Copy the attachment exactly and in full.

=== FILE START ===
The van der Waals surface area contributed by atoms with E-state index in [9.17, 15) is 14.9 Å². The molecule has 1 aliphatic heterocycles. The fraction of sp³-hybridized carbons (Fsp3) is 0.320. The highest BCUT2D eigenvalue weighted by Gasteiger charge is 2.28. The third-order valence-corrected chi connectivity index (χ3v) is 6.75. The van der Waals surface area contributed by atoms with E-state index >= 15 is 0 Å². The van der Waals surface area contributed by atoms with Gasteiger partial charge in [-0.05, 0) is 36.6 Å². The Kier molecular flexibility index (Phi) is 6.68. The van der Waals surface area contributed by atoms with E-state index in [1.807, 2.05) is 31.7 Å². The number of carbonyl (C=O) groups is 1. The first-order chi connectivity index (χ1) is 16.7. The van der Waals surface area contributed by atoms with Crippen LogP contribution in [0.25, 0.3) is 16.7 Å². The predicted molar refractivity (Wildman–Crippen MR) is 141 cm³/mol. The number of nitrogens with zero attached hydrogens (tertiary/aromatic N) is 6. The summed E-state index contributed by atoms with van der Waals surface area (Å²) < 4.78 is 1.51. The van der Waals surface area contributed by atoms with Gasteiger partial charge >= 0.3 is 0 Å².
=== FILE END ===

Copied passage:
The van der Waals surface area contributed by atoms with E-state index in [9.17, 15) is 14.9 Å². The molecule has 1 aliphatic heterocycles. The fraction of sp³-hybridized carbons (Fsp3) is 0.320. The highest BCUT2D eigenvalue weighted by Gasteiger charge is 2.28. The third-order valence-corrected chi connectivity index (χ3v) is 6.75. The van der Waals surface area contributed by atoms with E-state index >= 15 is 0 Å². The van der Waals surface area contributed by atoms with Gasteiger partial charge in [-0.05, 0) is 36.6 Å². The Kier molecular flexibility index (Phi) is 6.68. The van der Waals surface area contributed by atoms with E-state index in [1.807, 2.05) is 31.7 Å². The number of carbonyl (C=O) groups is 1. The first-order chi connectivity index (χ1) is 16.7. The van der Waals surface area contributed by atoms with Crippen LogP contribution in [0.25, 0.3) is 16.7 Å². The predicted molar refractivity (Wildman–Crippen MR) is 141 cm³/mol. The number of nitrogens with zero attached hydrogens (tertiary/aromatic N) is 6. The summed E-state index contributed by atoms with van der Waals surface area (Å²) < 4.78 is 1.51. The van der Waals surface area contributed by atoms with Gasteiger partial charge >= 0.3 is 0 Å².